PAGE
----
COVID-19 Pandemic You, and the people You Love
Author: Kayla M. Inman-Little
By now, it's pretty clear the coronavirus, COVID-19 Pandemic has disrupted many aspects of our lives, from work to leisure, travel, our social life, basically everything about our lives have changed in just a few short weeks. As the coronavirus continues to spread, so do anxieties about the COVID-19 Pandemic. For many people, the uncertainty surrounding coronavirus is the hardest thing to handle. We don't know how exactly we will be impacted or how bad things might get.
DEVELOPING YOUR OWN PERSONAL PLAN OF ACTION, STAY UP-TO-DATE AND WELL INFORMED
We each have different reactions to stressful situations and with so much being said about the virus, reliable and accurate knowledge is important. It is important not to let fear take over. Use information from a trusted source like the CDC to do your own research, this way you can develop your own personal plan of action, stay up-to-date and well informed. (link for CDC https://www.cdc.gov/ )
TAKING STEPS IN A MINDFUL WAY TO REDUCE STRESS
Stress can affect your immune system. Ground yourself in the present, practice yoga or try Mindful movement. While walking or sitting, pay close attention to your breathing, your body movements, and your surroundings. Just breathe, Deep breathing resets the central nervous system and helps us respond with a clearer head.
Did you know taking care of yourself, your friends and family can help you cope with stress too? Simply reaching out to those most severely affected by coronavirus can be a big help.
TALKING WITH CHILDREN ABOUT THE CORONAVIRUS
Research shows that just being in the presence of a compassionate, safe adult can help kids calm down. As families, we can be "that person" for each other.
For children in general, breaking routine because of a global pandemic can mean confusion, uncertainty and a fear of what's next as much as it can for adults. Kids rely on parents to better understand the coronavirus and calm their worries. Children struggle with tolerating and understanding uncertainty.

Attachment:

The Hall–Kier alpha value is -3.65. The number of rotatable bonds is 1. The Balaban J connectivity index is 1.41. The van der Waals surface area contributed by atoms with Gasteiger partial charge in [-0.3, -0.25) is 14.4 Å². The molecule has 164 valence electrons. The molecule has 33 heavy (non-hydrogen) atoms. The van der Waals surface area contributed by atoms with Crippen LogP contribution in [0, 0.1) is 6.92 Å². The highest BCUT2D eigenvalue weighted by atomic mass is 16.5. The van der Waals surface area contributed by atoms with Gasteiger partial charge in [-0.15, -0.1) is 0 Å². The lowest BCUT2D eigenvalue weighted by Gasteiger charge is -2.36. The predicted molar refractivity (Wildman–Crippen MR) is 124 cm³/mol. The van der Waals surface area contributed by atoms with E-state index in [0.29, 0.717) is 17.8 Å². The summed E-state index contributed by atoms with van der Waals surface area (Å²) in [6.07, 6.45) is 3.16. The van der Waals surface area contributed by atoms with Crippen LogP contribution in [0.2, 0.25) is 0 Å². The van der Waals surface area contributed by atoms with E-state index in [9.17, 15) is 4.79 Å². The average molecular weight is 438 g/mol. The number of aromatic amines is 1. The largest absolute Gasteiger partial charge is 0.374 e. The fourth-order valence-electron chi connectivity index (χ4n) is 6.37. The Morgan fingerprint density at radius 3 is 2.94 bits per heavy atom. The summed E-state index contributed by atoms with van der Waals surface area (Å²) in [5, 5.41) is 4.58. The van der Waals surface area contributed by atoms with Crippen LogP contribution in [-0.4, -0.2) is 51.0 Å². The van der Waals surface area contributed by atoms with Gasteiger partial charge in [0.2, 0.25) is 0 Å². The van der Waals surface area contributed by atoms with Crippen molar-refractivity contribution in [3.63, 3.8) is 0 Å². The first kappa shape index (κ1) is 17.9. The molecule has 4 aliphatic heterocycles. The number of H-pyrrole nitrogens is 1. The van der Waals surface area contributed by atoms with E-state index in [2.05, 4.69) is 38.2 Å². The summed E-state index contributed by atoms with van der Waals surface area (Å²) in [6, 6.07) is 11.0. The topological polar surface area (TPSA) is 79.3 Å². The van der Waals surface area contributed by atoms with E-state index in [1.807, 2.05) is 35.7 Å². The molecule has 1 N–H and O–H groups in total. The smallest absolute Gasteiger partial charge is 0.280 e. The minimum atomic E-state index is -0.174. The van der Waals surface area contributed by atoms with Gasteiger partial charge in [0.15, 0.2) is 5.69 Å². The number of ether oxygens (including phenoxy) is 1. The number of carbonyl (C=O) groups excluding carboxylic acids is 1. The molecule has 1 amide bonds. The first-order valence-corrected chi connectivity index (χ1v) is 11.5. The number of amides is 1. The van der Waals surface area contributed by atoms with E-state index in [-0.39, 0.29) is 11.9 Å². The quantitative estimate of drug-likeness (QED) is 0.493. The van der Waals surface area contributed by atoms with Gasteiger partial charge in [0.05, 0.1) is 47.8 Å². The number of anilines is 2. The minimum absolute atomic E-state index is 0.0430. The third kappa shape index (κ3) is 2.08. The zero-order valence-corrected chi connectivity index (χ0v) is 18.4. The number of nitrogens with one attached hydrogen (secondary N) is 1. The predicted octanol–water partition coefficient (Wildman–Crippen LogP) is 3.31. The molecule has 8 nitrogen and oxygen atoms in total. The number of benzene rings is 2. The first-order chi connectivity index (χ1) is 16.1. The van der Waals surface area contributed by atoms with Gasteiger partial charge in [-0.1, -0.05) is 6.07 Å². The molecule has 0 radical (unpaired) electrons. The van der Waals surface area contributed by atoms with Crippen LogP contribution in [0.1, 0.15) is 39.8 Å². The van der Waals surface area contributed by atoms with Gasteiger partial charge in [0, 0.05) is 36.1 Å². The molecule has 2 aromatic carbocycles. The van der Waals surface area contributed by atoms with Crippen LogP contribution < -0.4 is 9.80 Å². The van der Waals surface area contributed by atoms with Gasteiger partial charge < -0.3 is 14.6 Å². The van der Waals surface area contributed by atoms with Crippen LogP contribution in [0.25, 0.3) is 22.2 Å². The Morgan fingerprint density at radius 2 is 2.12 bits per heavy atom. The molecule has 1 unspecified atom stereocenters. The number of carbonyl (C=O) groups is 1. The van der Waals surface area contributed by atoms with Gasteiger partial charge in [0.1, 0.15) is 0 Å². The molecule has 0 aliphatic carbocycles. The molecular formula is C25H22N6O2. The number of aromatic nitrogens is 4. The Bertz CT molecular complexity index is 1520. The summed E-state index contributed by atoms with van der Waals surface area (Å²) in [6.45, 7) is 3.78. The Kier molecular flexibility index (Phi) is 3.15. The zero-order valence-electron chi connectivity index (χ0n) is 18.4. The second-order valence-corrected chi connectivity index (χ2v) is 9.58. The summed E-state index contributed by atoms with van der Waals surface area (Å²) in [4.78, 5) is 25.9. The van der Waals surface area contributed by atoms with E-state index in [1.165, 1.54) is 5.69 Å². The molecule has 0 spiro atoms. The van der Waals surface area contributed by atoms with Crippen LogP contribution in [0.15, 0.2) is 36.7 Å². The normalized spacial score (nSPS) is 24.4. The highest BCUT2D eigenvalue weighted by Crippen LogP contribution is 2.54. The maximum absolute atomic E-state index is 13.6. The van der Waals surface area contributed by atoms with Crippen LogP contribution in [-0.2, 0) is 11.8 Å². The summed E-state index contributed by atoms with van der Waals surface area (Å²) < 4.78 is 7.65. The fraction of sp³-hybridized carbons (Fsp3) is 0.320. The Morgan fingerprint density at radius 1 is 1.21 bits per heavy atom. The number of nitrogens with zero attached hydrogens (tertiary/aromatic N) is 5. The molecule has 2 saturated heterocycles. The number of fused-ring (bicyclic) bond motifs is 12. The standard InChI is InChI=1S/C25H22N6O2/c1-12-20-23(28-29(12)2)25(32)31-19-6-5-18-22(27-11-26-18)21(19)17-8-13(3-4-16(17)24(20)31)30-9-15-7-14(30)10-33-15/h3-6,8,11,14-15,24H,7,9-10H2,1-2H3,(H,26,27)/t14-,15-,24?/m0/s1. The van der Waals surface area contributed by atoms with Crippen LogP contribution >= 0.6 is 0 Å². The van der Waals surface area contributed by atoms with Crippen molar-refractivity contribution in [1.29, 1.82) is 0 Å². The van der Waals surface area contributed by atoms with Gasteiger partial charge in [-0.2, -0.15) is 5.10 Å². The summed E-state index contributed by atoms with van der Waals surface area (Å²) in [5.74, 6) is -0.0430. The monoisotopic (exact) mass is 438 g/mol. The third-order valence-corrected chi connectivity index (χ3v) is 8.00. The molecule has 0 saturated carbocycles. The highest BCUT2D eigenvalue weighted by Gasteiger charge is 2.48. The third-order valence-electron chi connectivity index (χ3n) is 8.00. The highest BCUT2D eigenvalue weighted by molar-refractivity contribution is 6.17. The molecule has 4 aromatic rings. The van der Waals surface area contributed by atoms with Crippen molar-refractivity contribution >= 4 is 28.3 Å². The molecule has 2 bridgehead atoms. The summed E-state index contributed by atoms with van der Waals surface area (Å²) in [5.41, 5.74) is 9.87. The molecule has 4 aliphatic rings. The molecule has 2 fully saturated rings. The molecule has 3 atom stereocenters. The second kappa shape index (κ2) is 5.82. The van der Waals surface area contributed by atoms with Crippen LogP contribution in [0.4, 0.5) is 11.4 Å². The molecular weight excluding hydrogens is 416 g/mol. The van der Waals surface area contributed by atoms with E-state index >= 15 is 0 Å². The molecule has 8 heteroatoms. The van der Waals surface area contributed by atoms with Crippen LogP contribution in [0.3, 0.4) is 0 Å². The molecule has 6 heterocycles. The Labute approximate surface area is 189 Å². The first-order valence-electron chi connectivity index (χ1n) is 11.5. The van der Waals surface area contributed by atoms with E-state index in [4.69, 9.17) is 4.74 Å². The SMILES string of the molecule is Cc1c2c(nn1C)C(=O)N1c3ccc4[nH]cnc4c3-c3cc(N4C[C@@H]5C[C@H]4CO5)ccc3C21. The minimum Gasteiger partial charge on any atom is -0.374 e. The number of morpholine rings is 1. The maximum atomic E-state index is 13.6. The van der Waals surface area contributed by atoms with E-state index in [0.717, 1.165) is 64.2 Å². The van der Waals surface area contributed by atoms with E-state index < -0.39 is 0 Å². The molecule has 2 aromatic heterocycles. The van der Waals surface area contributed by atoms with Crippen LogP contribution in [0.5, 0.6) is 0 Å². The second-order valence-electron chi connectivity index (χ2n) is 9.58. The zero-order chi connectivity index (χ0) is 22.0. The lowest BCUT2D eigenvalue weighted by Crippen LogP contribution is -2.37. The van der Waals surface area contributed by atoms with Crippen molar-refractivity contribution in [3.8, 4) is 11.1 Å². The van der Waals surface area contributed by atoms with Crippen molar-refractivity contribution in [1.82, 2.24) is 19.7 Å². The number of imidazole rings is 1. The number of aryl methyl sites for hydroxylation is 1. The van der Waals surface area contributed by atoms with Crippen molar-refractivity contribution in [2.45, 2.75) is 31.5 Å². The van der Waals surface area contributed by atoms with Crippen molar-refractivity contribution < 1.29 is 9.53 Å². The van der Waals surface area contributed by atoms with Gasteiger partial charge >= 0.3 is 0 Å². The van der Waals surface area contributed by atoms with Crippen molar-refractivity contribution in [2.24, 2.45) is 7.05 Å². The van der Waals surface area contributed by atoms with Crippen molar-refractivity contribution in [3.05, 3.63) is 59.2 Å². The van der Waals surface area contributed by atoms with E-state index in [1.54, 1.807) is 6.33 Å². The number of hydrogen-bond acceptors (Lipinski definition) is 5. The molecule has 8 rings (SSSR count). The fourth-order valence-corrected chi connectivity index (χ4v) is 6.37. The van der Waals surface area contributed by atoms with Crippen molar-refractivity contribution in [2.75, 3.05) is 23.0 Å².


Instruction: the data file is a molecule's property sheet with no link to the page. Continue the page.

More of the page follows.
To ease some of the anxiety, adults can clearly explain to kids in "child-friendly language". Everyone appreciates feeling they have control over parts of their lives, stay on a schedule, with structure and some flexibility. When your child can wake up and know there are certain parts of their day they can depend on, that can be a source of reducing anxiety and worry.
Talk with your child and ask how they're doing and what emotions they're feeling. Let your child know that they can come to you with questions or worries and get the answer, reassurance and support they need.
CONNECTING WITH YOUR COMMUNITY, WHAT CAN YOU DO?
If you know someone who is elderly and at home, consider checking in. For people older than 60, and those with chronic illness or weakened immune systems, the virus can cause very severe issues. Reach out to them and help with grocery shopping, picking up prescriptions, basically anything they may need. Everyone is in the middle of a global pandemic. Staying connected with others through the many virtual tools at our disposal can be key to getting through this outbreak as unscathed as possible. Find your local social media page, reach out to people in your community and see how you can help or if you need help, you can reach out asking people in your community for help.
PROTECTING YOURSELF AND OTHERS
Remember, One of the most important things you can do to help is protect yourself and others. Practicing the CDC's recommended guidance, Wash your hands with soap and water for at least 20 seconds, especially after being in a public area or after blowing your nose, coughing or sneezing. Practice social distancing and avoid large gatherings and close contact with others. Yes, social distancing is difficult, and against our very nature, however, it is crucial to keep the spread of the virus down and stop the transmission chain.(CDC Link https://www.cdc.gov/
OTHER WAYS TO HELP
Your community will be thankful, whether it's supporting local businesses or giving to organizations to help with costs. Look up your local businesses and not-for-profits online, and find out if there are ways you can still buy from them or donate. Food banks are hit hard You can donate canned or other shelf-stable foods like dried beans and pasta, but check your local food bank's protocols first. Your community will be thankful, whether it's supporting local businesses or giving to organizations to help with costs.
"Coming together is a beginning; keeping together is progress; working together is success."
Need Help? Know Someone Who Does?
Contact the Disaster Distress Helpline